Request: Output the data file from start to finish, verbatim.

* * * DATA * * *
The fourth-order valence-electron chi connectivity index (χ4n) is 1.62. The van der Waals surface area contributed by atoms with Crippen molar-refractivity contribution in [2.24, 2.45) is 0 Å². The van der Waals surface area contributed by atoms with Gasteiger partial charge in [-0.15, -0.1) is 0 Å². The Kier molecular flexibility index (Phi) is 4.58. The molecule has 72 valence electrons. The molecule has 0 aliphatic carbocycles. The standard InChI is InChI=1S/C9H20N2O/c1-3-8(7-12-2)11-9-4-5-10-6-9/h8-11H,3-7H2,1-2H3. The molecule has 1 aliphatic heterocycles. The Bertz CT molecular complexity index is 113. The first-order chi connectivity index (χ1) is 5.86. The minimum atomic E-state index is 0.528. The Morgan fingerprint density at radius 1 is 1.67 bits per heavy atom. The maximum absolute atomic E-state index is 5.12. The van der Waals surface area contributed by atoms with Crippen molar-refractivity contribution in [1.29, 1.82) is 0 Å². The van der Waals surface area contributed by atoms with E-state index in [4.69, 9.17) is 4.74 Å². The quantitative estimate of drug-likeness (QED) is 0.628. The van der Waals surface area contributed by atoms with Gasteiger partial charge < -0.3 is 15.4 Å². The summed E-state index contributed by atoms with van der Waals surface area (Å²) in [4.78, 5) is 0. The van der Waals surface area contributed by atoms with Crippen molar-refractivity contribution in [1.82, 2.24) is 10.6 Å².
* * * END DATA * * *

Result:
The fourth-order valence-electron chi connectivity index (χ4n) is 1.62. The van der Waals surface area contributed by atoms with Crippen molar-refractivity contribution in [2.24, 2.45) is 0 Å². The van der Waals surface area contributed by atoms with Gasteiger partial charge in [-0.15, -0.1) is 0 Å². The Kier molecular flexibility index (Phi) is 4.58. The molecule has 72 valence electrons. The molecule has 0 aliphatic carbocycles. The standard InChI is InChI=1S/C9H20N2O/c1-3-8(7-12-2)11-9-4-5-10-6-9/h8-11H,3-7H2,1-2H3. The molecule has 1 aliphatic heterocycles. The Bertz CT molecular complexity index is 113. The first-order chi connectivity index (χ1) is 5.86. The minimum atomic E-state index is 0.528. The Morgan fingerprint density at radius 1 is 1.67 bits per heavy atom. The maximum absolute atomic E-state index is 5.12. The van der Waals surface area contributed by atoms with Crippen molar-refractivity contribution in [1.29, 1.82) is 0 Å². The van der Waals surface area contributed by atoms with E-state index in [4.69, 9.17) is 4.74 Å². The quantitative estimate of drug-likeness (QED) is 0.628. The van der Waals surface area contributed by atoms with Gasteiger partial charge < -0.3 is 15.4 Å². The summed E-state index contributed by atoms with van der Waals surface area (Å²) in [4.78, 5) is 0. The van der Waals surface area contributed by atoms with Crippen molar-refractivity contribution in [1.82, 2.24) is 10.6 Å².